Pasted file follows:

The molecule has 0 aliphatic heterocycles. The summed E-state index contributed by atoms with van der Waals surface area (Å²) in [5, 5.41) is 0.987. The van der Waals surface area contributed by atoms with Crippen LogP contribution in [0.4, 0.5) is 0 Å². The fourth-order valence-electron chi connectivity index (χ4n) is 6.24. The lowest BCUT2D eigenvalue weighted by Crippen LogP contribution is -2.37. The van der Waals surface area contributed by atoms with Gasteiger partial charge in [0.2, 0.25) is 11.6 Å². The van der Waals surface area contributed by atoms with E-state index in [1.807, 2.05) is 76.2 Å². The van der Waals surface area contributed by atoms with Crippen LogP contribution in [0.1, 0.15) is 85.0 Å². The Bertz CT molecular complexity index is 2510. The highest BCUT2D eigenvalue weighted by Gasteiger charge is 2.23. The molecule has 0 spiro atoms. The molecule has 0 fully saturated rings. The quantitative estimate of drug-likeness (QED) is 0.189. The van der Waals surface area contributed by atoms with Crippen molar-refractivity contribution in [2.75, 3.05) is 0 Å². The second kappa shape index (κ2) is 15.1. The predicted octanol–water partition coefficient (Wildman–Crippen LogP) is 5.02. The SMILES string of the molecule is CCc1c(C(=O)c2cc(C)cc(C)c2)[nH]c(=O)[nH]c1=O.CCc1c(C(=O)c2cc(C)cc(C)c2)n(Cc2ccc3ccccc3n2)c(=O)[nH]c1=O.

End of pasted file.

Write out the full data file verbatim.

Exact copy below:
The molecule has 0 aliphatic heterocycles. The summed E-state index contributed by atoms with van der Waals surface area (Å²) in [5, 5.41) is 0.987. The van der Waals surface area contributed by atoms with Crippen LogP contribution in [0.4, 0.5) is 0 Å². The fourth-order valence-electron chi connectivity index (χ4n) is 6.24. The lowest BCUT2D eigenvalue weighted by Crippen LogP contribution is -2.37. The van der Waals surface area contributed by atoms with Gasteiger partial charge in [0.2, 0.25) is 11.6 Å². The van der Waals surface area contributed by atoms with E-state index in [1.807, 2.05) is 76.2 Å². The van der Waals surface area contributed by atoms with Crippen LogP contribution in [0.1, 0.15) is 85.0 Å². The Bertz CT molecular complexity index is 2510. The highest BCUT2D eigenvalue weighted by Gasteiger charge is 2.23. The molecule has 0 spiro atoms. The molecule has 0 fully saturated rings. The quantitative estimate of drug-likeness (QED) is 0.189. The van der Waals surface area contributed by atoms with Crippen molar-refractivity contribution in [2.75, 3.05) is 0 Å². The second kappa shape index (κ2) is 15.1. The predicted octanol–water partition coefficient (Wildman–Crippen LogP) is 5.02. The SMILES string of the molecule is CCc1c(C(=O)c2cc(C)cc(C)c2)[nH]c(=O)[nH]c1=O.CCc1c(C(=O)c2cc(C)cc(C)c2)n(Cc2ccc3ccccc3n2)c(=O)[nH]c1=O.